Several people concerned about speeding vehicles on Escalante Canyon Road met Aug. 1 at the Delta County Courthouse to discuss the traffic situations that make it necessary to establish and post speed limits.
Kent Davis, representing Escalante Ranch, noted that between the Capt. Smith cabin and the highway a lot of the land is being farmed. Sixteen-foot, 19-foot, 20-foot farm machinery is being operated in that area. With the increased number of vehicles, and the increased speed at which they are being driven, it's not "if" but "when" an accident will occur.
Davis said side-by-sides and four-wheelers are providing the biggest opportunity for an accident.
Sheriff Fred McKee noted that during an engineering survey, the average speed for all vehicles was 24 mph, with 59 mph the highest speed clocked. He recommended speeds of 15 to 30 mph, depending on road conditions.
He added that signage should help.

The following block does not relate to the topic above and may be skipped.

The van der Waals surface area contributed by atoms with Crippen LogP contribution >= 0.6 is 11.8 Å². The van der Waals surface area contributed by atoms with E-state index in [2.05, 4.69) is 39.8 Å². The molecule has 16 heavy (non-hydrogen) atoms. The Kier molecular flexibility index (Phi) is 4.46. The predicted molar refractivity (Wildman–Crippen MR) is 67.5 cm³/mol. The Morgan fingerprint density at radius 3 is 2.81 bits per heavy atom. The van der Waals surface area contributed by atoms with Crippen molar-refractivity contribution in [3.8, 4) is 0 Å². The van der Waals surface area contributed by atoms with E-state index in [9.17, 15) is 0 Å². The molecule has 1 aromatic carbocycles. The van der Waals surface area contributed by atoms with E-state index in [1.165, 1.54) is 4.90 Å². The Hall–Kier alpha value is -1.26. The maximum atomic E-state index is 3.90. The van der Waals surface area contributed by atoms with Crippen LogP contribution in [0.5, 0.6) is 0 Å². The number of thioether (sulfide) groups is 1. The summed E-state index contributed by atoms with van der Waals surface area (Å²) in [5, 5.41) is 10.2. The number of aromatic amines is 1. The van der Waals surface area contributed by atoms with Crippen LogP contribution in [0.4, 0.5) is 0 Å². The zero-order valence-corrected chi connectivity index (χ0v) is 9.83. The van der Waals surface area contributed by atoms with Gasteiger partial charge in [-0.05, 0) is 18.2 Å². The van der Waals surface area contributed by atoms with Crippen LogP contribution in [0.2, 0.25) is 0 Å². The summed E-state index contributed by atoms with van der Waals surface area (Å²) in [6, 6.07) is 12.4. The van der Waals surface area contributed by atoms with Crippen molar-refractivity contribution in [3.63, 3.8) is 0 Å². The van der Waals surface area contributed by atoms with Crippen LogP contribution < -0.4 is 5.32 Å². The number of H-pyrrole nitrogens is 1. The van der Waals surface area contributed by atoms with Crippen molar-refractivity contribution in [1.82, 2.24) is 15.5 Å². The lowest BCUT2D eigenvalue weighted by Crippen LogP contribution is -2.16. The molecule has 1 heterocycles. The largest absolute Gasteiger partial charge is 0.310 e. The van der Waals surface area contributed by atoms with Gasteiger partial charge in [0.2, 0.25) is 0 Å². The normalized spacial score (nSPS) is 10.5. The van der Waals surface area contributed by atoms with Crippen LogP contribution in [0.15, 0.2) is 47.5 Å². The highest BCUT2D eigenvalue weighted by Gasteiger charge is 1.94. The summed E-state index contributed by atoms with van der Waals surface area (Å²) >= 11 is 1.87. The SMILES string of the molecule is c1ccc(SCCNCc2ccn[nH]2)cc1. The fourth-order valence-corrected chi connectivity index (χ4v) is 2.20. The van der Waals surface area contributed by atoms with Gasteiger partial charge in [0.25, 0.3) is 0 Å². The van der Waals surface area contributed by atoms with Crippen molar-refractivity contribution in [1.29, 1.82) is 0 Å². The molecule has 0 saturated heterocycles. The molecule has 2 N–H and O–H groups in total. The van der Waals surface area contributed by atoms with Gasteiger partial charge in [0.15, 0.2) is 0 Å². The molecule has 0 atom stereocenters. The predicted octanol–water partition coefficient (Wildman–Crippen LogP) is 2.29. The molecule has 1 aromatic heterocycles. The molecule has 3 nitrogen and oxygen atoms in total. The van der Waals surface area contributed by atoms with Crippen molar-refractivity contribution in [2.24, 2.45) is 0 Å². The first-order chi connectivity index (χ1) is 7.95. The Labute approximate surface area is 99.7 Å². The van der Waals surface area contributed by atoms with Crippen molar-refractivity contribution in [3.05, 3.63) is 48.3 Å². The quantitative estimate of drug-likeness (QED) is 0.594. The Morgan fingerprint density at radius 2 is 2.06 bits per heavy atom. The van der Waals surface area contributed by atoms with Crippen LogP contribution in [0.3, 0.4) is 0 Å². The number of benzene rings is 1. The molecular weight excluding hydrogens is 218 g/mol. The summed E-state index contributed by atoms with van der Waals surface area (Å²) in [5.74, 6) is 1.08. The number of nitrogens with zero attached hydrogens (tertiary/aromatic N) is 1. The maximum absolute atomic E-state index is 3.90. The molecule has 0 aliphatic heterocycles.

Dick Miller, owner of Escalante Ranch, said, "Sign-age is an issue, but ATVs being used as race cars instead of recreation vehicles is a major problem that needs to be addressed.
"Not all the people driving them are 18. I see kids 10 to 12 driving the things."
McKee said he sees the same issue on Grand Mesa.
Collin Ewing, Dominguez-Escalante NCA manager, said, "Since legislation declaring this area a National Conservation Area, people have become aware of it as a desirable place for recreation. OHVs are an appropriate vehicle to use to learn about the area. It's an opportunity for the public to learn about homesteading and ranching history."
Chuckling, those present volunteered other ways the area could be enjoyed -- from a full-size vehicle, a bicycle, walking, and on a horse.
Mike LeMaster, president of the Thunder Mountain Four-Wheelers, recommended signs at the kiosk on Hwy. 50 and two or three other locations down the road to remind OHV drivers that they must obey the same regulations as cars and pickups.
The meeting was attended by Delta County Commissioners Doug Atchley and Bruce Hovde, as well as county staff. Atchley suggested taking the discussion to a public hearing, to allow more ideas to be heard. If an ordinance can be passed, the sheriff pledged to step up patrol during the summer months to get the word out to drivers.